This photo of Kenneth Bae greeting his mother, Myunghee Bae, speaks a million words.
On the first anniversary of her son’s arrest on Nov. 3, 2012, the elder Bae wrote a Seattle Times guest column outlining her anguish over his imprisonment. Considering reports he had been hospitalized at least twice for health problems, Bae appeared robust Saturday night as he stepped off the plane at Joint Base Lewis-McChord.
How sweet to witness this peaceful outcome for the Bae family. Imagine what these last two years have been like for them; not knowing when, whether and in what condition their loved one would be released by arguably the most unpredictable and secretive regime in the world.
Kenneth Bae’s return to the United States was so unexpected, his wife and children were not able to fly to Washington in time to greet him. Sister Terri Chung says this Thanksgiving will be extra special.
The family worked hard behind the scenes and in the public eye to ensure he would not be forgotten. Chung deserves special recognition for being the main spokesperson and heart of the operation.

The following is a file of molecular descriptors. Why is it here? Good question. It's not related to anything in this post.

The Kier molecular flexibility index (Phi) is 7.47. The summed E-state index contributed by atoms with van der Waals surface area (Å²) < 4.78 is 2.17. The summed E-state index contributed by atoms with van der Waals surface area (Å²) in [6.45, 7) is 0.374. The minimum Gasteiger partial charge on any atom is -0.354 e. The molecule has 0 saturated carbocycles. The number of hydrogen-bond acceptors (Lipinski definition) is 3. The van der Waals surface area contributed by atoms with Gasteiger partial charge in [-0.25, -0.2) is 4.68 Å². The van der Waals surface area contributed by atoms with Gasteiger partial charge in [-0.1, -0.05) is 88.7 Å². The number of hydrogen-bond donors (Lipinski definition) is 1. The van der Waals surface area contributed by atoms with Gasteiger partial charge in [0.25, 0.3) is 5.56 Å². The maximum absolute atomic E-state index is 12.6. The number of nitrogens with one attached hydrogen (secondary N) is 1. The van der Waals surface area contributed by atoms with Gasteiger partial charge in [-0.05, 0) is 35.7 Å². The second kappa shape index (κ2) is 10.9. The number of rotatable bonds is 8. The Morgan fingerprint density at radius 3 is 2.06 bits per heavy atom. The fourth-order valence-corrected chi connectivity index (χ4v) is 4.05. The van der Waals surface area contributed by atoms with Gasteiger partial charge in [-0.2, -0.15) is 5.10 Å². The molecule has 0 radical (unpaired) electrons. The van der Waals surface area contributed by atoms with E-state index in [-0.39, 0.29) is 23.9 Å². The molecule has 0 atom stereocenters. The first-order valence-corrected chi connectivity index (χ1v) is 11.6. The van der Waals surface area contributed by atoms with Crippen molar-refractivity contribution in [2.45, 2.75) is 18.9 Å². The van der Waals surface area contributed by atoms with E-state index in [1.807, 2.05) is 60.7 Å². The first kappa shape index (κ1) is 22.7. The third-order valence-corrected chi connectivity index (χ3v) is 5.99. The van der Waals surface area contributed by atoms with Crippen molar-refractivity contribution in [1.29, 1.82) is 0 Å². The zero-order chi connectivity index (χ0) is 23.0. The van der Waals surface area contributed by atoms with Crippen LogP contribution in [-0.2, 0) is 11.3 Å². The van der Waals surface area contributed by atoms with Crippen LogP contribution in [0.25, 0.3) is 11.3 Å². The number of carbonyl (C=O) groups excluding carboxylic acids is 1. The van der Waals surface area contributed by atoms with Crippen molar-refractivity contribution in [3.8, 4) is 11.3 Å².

The Seattle Times and other news organizations tracked Bae’s journey home throughout the weekend. The family is clearly grateful for his release, which The Seattle Times editorial board first advocated for on Dec. 31, 2012. Our latest editorial was published on Oct. 24, 2014. Over the last two years, Bae’s name went in and out of the headlines. At one point in 2013, the former NBA player Dennis Rodman tried to get involved. President Obama prayed for his release. North Korea freed two other American detainees in December 2013 and last month. In the end, a top-secret visit to Pyongyang from the nation’s top spy tipped the scales and made all the difference for Bae and yet another imprisoned American, Matthew Todd Miller, who was released with him.
There are still many lessons to learn from Bae’s ordeal. In time, he might have insight to share into life inside North Korea’s notorious prison system. The release of all known American prisoners now clears the way for the U.S. to determine the next steps in its troubled relationship with the reclusive country.
For now, Bae needs time to recover and to enjoy his newfound freedom.